Top stories from The Straits Times on Monday, Oct 14

Good morning! Here are our top stories to kick-start your Monday, Oct 14.


$175m in GST and penalties recovered by Iras; funeral operators particularly susceptible to tax offences

Iras said it had picked companies for audit by using data analytics to identify those at risk of non-compliance and evasion.

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Typhoon Hagibis leaves trail of destruction in Japan as death toll rises to 35

Government data showed that as many as 142 rivers had overflowed.

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Vape culture still alive in Singapore - underground

Buyers use code words when getting supplies from sellers tucked away in malls.

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British PM Boris Johnson to set out post-Brexit law and order drive in Queen's Speech

It will almost certainly include a section on a law to enact a Brexit deal. 

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Smaller protests in Hong Kong a sign that mask ban works?

The dwindling crowd could be a sign that the "peaceful, rational and non-violent" protesters who express their unhappiness through singing and folding paper cranes, are now forced to choose.

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Searching around bodies and in false ceilings - all in a day's work for tax investigators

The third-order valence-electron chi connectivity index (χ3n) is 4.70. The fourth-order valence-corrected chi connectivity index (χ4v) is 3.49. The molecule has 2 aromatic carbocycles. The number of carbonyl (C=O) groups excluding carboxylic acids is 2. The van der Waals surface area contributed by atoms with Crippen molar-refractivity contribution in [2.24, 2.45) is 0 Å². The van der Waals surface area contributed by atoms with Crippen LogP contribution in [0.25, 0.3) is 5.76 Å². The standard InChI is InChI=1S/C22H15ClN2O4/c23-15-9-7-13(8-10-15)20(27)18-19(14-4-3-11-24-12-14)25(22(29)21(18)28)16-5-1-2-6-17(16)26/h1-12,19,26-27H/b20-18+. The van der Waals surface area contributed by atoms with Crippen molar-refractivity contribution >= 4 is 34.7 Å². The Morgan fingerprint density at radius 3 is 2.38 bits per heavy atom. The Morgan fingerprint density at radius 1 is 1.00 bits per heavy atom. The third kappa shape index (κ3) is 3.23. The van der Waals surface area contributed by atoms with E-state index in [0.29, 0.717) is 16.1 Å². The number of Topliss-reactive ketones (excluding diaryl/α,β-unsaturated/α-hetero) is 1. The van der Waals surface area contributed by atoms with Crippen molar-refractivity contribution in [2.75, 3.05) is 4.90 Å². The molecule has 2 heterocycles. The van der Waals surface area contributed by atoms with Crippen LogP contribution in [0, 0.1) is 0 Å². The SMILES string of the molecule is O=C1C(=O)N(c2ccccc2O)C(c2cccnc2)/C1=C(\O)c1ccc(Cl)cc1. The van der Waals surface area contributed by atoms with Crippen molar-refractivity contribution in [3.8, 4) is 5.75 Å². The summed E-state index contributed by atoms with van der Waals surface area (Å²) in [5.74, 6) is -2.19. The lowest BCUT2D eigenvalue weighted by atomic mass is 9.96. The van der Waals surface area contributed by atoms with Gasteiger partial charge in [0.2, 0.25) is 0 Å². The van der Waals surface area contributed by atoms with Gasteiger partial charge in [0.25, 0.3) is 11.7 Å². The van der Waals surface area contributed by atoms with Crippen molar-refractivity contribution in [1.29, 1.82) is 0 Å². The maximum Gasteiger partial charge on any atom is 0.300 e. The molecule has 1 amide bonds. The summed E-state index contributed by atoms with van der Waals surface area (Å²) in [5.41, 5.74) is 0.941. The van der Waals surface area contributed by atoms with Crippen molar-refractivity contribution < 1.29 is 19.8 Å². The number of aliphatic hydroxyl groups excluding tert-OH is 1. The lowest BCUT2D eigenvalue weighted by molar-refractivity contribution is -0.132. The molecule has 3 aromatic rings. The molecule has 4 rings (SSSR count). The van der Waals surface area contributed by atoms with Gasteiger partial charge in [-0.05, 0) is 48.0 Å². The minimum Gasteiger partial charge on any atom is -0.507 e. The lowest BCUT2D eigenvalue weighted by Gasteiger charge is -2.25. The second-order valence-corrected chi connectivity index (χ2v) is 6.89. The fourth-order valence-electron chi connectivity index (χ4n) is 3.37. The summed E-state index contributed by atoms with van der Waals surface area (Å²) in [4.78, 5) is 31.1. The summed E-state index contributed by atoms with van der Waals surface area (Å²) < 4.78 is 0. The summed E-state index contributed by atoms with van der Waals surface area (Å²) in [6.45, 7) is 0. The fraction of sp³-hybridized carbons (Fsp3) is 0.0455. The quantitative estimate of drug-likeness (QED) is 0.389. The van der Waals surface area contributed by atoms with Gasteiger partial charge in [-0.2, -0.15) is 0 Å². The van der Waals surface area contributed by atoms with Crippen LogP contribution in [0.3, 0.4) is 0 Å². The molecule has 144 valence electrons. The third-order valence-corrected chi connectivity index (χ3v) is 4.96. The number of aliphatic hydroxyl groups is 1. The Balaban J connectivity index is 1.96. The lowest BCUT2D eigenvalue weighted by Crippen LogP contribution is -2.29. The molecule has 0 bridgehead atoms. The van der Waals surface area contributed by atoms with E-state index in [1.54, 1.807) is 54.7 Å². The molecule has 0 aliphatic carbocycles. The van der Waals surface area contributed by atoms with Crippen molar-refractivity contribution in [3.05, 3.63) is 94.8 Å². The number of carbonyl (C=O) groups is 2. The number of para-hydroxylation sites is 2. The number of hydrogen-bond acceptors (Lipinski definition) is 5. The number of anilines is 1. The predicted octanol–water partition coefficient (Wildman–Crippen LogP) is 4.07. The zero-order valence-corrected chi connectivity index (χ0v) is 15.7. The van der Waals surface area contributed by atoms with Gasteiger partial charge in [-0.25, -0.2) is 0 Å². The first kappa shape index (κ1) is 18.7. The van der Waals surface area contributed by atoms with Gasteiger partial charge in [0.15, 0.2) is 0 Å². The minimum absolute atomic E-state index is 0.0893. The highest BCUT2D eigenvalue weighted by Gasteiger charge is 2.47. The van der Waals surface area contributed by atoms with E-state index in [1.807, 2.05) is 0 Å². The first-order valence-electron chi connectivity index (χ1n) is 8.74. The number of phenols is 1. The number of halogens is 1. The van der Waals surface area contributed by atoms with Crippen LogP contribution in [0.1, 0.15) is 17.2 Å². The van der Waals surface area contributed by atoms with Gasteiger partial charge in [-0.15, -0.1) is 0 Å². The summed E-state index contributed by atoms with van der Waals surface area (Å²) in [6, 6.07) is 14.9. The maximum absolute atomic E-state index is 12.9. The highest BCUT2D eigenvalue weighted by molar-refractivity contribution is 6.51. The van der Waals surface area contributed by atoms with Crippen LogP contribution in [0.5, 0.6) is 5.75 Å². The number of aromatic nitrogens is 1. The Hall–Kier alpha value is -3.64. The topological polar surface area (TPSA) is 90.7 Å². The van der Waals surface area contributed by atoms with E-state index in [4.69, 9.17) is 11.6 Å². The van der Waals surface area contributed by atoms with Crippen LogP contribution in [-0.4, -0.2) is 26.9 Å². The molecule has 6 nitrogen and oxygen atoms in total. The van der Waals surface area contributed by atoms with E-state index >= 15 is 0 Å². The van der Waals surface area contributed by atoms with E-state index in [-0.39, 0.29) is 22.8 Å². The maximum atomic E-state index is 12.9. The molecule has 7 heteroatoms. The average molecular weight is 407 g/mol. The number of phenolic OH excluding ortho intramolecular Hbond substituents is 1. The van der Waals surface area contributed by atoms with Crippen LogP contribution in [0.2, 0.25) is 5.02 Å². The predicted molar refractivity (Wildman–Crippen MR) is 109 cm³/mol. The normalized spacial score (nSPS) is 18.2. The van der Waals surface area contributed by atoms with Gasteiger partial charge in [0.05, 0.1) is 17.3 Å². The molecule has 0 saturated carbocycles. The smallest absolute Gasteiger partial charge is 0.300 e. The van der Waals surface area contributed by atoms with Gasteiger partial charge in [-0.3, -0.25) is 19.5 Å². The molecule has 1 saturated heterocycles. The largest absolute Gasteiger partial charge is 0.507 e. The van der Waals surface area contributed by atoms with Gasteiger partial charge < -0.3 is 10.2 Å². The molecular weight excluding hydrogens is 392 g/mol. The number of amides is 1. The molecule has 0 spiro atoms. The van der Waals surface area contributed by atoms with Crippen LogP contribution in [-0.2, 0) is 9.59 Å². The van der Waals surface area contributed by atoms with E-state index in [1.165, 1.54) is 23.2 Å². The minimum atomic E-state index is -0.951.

There were also raids on residences or offices where there were large amounts of cold hard cash uncovered, just like in the movies.

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Ageing should be talked about positively and not as a problem: Tan Chuan-Jin

While an ageing population brings deep and serious challenges to many societies, Singapore may be able to thrive given its effectiveness in making long-term plans to tackle related issues, he said.

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Nee Soon South and Chong Pang Housing Board blocks to get dementia-friendly features

Similar to zoned car parks, the blocks will also feature icons - pineapple for red blocks, fish for blue blocks and rubber trees for green blocks.

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Wee Nam Kee Chicken Rice founder dies: The man behind the popular restaurant

To improve the taste of the restaurant's food, Mr Wee would take leftovers or almost untouched dinners back into the kitchen to have a taste himself.

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'I thought breastfeeding would be automatic, but it's not,' says mother of baby boy

Breastfeeding, as the new mother found out, was very tiring, particularly in the first two months when she woke a few times a night to feed her son.

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